2. Close Bracket

          But you didn’t stay until 6 weeks after the semester ended. If you still have the documentation covering tuition benefits, I encourage you to go back and read it. Tuition coverage is usually contingent on things like grades and tenure. Expecting you to pay some of it back if you left without satisfying the contingencies sounds quite standard. Consider this an expensive lesson in reading the documentation and understanding your benefits.

    3. Lexi Kate

      Its normal, and most likely in something you signed. Honestly it is nice that your company is only having you pay 2 weeks back, and not the entire tuition since your not fulfilling your temp position.

      Our company quit paying tuition up front and only do reimbursement after the class is passed with a grade c or higher.

  49. Sara without an H

    Hello, OP#3 — I’m sorry you had this experience, but you seem to have landed on your feet. Congratulations!

    Alison is right that you need to have this conversation with your manager face to face, rather than by email. Brace yourself for the likelihood that your manager will respond by saying “WHY didn’t you TELL me??!!!”

    Whether it would have been practical to talk with your manager earlier is something you obviously know better than I do. (I recognize that depression may make this more difficult than some other medical conditions would.) But if any of my employees was going through something that would put them off their game — illness, legal troubles, housing difficulties, whatever — I would want to know as soon as possible, so that I could adjust their workload, schedules, etc.

    But by all means, do talk with your manager now. If there’s an HR person, you may want to loop them in as well. By giving them some context for what happened, you may keep yourself eligible for future work with this company. If you don’t, your name will always have an asterisk next to it.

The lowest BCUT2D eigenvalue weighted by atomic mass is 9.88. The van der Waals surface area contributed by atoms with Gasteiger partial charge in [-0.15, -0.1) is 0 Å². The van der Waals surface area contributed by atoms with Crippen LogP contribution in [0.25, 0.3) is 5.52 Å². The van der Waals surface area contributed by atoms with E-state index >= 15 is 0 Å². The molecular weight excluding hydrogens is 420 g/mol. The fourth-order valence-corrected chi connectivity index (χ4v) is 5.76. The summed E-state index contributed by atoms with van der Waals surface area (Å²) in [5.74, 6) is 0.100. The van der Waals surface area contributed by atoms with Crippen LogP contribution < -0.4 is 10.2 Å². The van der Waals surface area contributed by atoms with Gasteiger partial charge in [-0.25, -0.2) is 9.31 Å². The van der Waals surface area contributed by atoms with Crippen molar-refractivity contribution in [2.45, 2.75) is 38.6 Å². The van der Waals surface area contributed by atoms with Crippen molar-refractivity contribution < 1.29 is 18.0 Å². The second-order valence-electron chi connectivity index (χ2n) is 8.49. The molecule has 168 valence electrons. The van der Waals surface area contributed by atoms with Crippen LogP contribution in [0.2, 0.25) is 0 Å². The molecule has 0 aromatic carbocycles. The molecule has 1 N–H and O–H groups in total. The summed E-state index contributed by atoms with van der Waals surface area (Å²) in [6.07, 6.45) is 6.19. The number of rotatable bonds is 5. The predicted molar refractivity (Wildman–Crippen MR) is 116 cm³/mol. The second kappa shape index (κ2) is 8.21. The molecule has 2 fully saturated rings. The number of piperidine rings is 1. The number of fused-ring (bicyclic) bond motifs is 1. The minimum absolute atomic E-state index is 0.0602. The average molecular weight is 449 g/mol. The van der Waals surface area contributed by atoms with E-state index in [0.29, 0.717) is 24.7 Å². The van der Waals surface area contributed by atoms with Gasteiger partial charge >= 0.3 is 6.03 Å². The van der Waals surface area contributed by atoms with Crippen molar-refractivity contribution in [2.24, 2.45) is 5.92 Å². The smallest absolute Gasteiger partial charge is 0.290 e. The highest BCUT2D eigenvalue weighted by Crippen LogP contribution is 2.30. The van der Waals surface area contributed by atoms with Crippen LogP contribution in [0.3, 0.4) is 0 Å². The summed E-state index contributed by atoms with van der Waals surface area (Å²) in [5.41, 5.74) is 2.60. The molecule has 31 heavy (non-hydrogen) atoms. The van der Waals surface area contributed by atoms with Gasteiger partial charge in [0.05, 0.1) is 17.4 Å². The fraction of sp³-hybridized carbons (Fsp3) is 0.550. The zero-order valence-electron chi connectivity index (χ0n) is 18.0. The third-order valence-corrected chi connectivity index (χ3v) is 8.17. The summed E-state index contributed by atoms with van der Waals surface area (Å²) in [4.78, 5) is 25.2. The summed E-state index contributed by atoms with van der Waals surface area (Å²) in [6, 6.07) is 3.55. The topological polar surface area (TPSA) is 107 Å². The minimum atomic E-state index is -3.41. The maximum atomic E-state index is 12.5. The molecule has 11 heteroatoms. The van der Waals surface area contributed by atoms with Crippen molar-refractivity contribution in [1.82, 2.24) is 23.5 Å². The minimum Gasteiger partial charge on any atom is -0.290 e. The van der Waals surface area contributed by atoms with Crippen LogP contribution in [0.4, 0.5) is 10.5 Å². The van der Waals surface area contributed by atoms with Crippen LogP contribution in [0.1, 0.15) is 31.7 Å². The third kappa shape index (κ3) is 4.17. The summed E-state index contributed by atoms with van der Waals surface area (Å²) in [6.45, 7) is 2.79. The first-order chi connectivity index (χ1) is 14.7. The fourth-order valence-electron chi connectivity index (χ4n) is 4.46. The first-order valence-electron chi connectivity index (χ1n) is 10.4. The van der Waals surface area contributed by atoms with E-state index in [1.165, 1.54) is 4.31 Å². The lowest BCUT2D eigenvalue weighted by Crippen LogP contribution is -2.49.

Good luck for the future and a continued good recovery.

    1. MatKnifeNinja

      I know two people who had similar discussions with their managers after being fired. One was for bipolar disorder, and my cousin who has ASD.

      Both bosses said a variation of, “What do you want me do with this information, and are you planning on taking legal action?” Totally not what the people disclosed had in mind.

      You may think you are clearing the air and easing your mind. Both managers got really defensive, clammed up and left a huge gap of uncomfortable silence.

      You may have a heart felt discussion with closure, or a person looking at you with no emotion asking, “Why do I need to know this information”, figuring out the worse case scenario in their heads.

      Personally, I’d just move one. I scorched Earth one job to a mental health episode. Anything I would have said to my particular boss would have just been a dump truck of uncomfortable, and he wouldn’t have cared anyway.
      In his mind, I wasn’t his problem anymore, and I was burning up his time for no good reason.

      Good luck in the future!

      1. Observer

        That’s why Alison’s script is good – it explains why the person is having the conversation, it avoids information that could make the boss worry that they could be headed for a problem and makes it clear that the person is NOT planning to sue over this.

  50. Mediamaven